• Buildings followed by scenery fine detail work
  • Scenes, Signs and People

Note: sometimes the available budget doesn’t allow for all the parts needed for a particular stage to be acquired at once. In this case, I try to get the parts vital to a stage and follow up with the other parts later.

In the case of the track, for example, I’d get the track parts that will be connected to the electrics and point motors done and drop in the remainder when possible. This isn’t ideal, it goes against a lesson a I learnt a long time ago – but it’s necessary sometimes.

What you do and in what sequence is a personal choice, the above steps and sequence is just my preference. Some people prefer to put the track and electrics down first for example. But the important thing is to have a plan as this focuses your effort and as you can the layout develops and come alive.

Follow these steps, keep focused and don’t get demotivated or lost. Model railways can be a lifelong hobby but like anything that takes time and is worth doing, it takes effort so keep at it. In a few years, your railway will be a triumph, not a tragedy.

A final, personal, note: I spend a LOT of time testing, photographing, writing and often wrecking my own layouts researching techniques for these articles and don’t charge a penny for them. If this article is useful to you or helpful, please add a comment to say so, it gives me encouragement to continue. Thanks and happy modelling,  Andy

Founder of ModelRailwayEngineer, Andy Leaning

Andy is a lifelong modeler, writer, and founder of He has been building model railways, dioramas, and miniatures for over 20 years. His passion for model making and railways began when he was a child, building his first layout at the age of seven.
Andy’s particular passion is making scenery and structures in 4mm scale, which he sells commercially. He is particularly interested in modelling the railways of South West England during the late Victorian/early Edwardian era, although he also enjoys making sci-fi and fantasy figures and dioramas. His website has won several awards, and he is a member of MERG (Model Railway Electronics Group) and the 009 Society.
When not making models, Andy lives in Surrey with his wife and teenage son. Other interests include history, science fiction, photography, and programming. Read more about Andy.

Afflliate disclosure:The links on this page may take you to carefully selected businesses, such as Hornby, Amazon, eBay and Scale Model Scenery, where you can purchase the product under affiliate programmes. This means I receive a small commission on any orders placed although the price you pay does not change. You can read my full affiliate policy here. I also sell my my own ready to use, pre-made and painted buildings and terrain features. browse the range.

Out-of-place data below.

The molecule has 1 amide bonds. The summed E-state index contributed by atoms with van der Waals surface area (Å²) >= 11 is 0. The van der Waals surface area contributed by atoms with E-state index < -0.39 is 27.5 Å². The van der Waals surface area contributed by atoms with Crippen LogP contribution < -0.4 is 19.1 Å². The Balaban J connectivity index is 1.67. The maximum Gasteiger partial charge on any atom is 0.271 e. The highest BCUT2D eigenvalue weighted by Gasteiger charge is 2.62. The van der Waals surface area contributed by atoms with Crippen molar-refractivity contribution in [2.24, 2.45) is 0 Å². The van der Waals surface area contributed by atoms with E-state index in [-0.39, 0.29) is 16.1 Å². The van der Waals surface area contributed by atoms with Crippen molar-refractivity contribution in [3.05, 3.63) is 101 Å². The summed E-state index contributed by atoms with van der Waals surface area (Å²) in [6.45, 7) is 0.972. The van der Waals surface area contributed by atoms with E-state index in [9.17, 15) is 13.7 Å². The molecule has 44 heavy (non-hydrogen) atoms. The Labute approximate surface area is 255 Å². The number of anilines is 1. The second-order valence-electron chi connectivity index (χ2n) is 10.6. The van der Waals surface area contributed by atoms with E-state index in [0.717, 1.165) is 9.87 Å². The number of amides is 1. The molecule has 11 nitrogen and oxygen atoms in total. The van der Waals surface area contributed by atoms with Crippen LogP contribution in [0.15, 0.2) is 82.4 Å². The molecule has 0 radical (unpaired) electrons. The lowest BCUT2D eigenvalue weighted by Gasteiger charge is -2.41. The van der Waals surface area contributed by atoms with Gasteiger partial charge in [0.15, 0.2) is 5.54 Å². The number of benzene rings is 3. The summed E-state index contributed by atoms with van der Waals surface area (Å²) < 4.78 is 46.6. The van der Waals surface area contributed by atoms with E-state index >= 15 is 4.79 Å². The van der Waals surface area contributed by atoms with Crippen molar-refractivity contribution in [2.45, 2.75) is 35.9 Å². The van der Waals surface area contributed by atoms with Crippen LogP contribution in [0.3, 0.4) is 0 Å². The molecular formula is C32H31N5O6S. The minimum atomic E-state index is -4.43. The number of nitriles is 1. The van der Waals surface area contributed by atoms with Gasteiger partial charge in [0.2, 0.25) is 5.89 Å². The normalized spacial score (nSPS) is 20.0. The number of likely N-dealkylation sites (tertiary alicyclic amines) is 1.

1. Good advice. I decided to get back into model trains, and bought a large lot of locomotives, rolling stock, track, building kits, etc., at a bargain price from the widow of an old fellow who collected all the parts, but never got around to building the layout before succumbing to cancer and dying.

    It saddened me to see all the stuff he’d collected, over so many years, but never got to see working together. I won’t make that mistake, and completely endorse your thoughts here.


  2. Im new to the hobby as of a month or two ago, and after inheriting my dads old set of OO gauge track awith a few engines and rolling stock i decided to give it a go. This website has been an extremely valuable tool for what could have been a very daunting prospect. The links especially, hints, tips, pitfalls to avoid and cost saving techniques are all very inspiring and i cant wait to get going properly with my first ever layout. Thank you.

  3. Hi Andy. I’m getting ready to return to railway modelling after many years away. Have some very old n gauge but thinking of going across to oo for many of the reasons as mentioned in your other article (thank you).
    Where do you stand on sundealer board? I used this years ago. May not even be available now. Recall it being somewhat expensive but a good surface to pin to or cut as needed.

    • Hi Richard, Sundella is still around (and I’ve used it before) although plywood or even insulating foam is now the preferred option for most modellers. What size layout do you have in mind? Best wishes, Andy

  4. I sort of have the opposite issue, my layout is more of a diorama that happens to have a train in it. I enjoy building the building and scenery, not to say I don’t enjoy the trains, but I enjoy the building of stuff more, so that what tends to get done.

  5. I do appreciate your free advice to other hobbyists like myself. I can appreciate the time you put into taking the photographs and sharing your experiences. In the brief time that I have “tapped” into the model railroad community, I notice “we” are a supportive group of men/women who enjoy-are passionate about this hobby and want to share it with others. This hobby is a great “stress reliever” from the day to day grind. (Fortunately, I am retired!) So, again I say “thanks”.